5. I found that too when I had a 1986 300SL in 2012. The dealer even had screws for the dash. I always politely ask if they'll still give me 10% off for older cars. They seem happy to oblige.
  6. People seem to forgot about all the associated costs. Same when I get bits from Merc. I'm amazed that 20 years later I can order all manner of odds and sods by just giving them the chassis number.
  7. I suspect it is because people like you and me do leave it to the last minute. I worked very briefly for Brooks (which became part of Bonhams) after graduating. Hardest work I ever did and the hours just before and during the sale where up there with a City bank. Shame the pay wasn't. Basically there are not enough time/staff to process last minute bidders.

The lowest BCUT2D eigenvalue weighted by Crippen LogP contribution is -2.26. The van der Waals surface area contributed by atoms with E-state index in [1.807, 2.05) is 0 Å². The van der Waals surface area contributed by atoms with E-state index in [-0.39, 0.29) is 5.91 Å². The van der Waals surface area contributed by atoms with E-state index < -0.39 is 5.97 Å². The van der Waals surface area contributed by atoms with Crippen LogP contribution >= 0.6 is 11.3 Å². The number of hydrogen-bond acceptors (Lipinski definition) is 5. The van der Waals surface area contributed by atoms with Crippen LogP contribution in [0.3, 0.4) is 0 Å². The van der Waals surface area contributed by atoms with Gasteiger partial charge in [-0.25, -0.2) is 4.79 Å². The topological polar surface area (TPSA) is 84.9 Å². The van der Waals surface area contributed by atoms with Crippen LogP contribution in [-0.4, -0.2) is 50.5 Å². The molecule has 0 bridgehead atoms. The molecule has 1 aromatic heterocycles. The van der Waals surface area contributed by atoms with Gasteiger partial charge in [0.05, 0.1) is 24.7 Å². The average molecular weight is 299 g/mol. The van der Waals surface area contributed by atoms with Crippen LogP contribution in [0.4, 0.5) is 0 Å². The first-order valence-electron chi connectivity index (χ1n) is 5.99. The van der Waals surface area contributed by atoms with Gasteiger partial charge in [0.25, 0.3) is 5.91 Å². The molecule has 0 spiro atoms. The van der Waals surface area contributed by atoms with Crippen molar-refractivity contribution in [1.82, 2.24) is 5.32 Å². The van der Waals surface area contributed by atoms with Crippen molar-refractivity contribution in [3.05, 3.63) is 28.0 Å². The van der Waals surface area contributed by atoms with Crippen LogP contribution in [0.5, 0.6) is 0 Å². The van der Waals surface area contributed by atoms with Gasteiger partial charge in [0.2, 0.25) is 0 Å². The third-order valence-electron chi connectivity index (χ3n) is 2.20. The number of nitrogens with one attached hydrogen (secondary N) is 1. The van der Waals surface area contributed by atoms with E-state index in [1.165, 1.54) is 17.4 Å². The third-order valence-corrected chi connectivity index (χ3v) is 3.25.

8. Sadly that is the modern world and as you inadvertently pointed out previously people would have just had a moan down the pub or at the other half, kids, cat and/or dog. Now they have literally the whole World to inform. Does the internet now do more harm than good? Anyway back to TG ...
  9. As you will now no doubt know you have to stick a deposit down to get a bidder's paddle (or whatever the internet version is called.) It was £1k for SWVA last year I think. I also was after something at a Barons auction in 2020 and it was the same for them. The deposit reappears in your account a few days later should you fail to win anything.